Franklin College will host the traveling exhibit “Changing America: The Emancipation Proclamation, 1863 and the March on Washington, 1963” from Friday, March 24 to Wednesday, May 3 in the Richardson Chapel. Related programming will include a lecture at 7 p.m. on Thursday, April 6 and poetry readings at 7 p.m. on Thursday, April 27. Both events will be held in the Branigin Room located in the Napolitan Student Center.
As part of a grant that was awarded to the college in 2014, the exhibit will help audiences understand and discuss the relationship between two historic events that resulted from Americans demanding justice.
Franklin College is one of 50 sites, and the only site in Indiana, to receive the “Changing America” grant.
“While the exhibit focuses on those two significant moments in U.S. history, it also highlights the work of social movements for advancing equality, the contested meanings of freedom in U.S. past and the life experiences and leadership of black Americans,” said Meredith Clark-Wiltz, Franklin College associate professor of history.
Clark-Wiltz, who applied for the grant, is also acting as program coordinator to bring the exhibit and programs to campus.
In correlation with the exhibit, the lecture, titled “Black Lives Matter, Democracy and Economic Justice: Reflections on the Long Black Freedom Movement in the United States” will feature Barbara Ransby, Ph.D., as the final speaker of Franklin College’s 2016-17 Convocation Lecture Series. Ransby is a professor of history, African-American studies and gender and women’s studies and is also vice provost for planning and programs at the University of Illinois at Chicago.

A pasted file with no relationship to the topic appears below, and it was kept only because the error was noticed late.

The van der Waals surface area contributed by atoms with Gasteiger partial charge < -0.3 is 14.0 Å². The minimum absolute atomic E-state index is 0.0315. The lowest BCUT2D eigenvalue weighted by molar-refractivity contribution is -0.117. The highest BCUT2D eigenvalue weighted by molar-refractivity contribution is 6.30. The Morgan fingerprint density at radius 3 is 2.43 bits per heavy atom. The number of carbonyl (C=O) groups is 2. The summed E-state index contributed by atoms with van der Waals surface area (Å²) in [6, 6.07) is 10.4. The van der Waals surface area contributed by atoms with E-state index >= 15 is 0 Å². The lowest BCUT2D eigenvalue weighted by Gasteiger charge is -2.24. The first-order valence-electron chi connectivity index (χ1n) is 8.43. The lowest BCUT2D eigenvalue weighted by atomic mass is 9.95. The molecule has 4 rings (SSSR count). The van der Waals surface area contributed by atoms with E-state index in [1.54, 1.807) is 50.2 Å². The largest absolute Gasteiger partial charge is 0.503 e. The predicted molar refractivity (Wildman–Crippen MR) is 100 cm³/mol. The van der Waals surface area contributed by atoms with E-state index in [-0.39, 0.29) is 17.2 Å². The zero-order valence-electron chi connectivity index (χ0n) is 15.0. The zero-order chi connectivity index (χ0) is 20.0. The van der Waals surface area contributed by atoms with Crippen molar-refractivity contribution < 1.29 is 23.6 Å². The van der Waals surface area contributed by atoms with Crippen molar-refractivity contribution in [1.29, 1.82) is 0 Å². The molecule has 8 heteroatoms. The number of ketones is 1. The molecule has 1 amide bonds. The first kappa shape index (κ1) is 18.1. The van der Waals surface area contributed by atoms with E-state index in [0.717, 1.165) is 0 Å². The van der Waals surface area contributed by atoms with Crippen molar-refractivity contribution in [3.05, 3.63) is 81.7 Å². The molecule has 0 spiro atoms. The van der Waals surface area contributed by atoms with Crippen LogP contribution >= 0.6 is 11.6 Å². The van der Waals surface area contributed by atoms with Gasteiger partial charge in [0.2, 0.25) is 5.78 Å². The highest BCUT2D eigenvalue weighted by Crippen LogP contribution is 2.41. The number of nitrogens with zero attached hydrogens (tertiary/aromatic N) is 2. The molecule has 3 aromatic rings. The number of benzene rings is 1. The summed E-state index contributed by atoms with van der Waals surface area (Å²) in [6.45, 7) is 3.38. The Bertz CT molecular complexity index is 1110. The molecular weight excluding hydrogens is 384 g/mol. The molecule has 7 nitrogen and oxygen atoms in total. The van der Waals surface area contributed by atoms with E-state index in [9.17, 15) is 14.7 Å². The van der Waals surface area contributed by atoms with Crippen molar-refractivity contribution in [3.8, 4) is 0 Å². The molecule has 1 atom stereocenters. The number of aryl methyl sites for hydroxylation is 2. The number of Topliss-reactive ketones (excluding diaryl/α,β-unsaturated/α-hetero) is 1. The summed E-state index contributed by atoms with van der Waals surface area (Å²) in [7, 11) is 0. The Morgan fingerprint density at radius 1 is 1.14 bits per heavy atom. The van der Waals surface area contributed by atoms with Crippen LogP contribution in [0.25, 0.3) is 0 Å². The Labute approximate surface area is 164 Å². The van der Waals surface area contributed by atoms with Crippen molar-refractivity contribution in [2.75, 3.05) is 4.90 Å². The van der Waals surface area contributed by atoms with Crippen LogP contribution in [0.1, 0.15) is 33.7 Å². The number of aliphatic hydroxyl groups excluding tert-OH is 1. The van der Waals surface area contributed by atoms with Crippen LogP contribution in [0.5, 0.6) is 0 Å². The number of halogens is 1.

Also in correlation with the exhibit, poetry readings will be made by Jamaal May and Tarfia Faizullah. May is the author of Hum and The Big Book of Exit Strategies and has been awarded a Spirit of Detroit Award, the Wood Prize from Poetry and an Indiana Review Prize. Faizullah is the author of Seam and had been awarded a Pushcart Prize, a Ploughshares Cohen Award and a Dorothy Sargent Rosenberg Prize.
Admission to the exhibit and related programming is free and open to the public.
“Changing America: The Emancipation Proclamation, 1863 and the March on Washington, 1963” is presented by the Smithsonian’s National Museum of African American History and Culture and the National Museum of American History in collaboration with the American Library Association Public Programs Office. The tour of the exhibition is made possible by the National Endowment for the Humanities: Exploring the Human Endeavor.
For more information, contact the Franklin College Office of Marketing and Communications at (317) 738-8185.
(Posted March 8, 2017)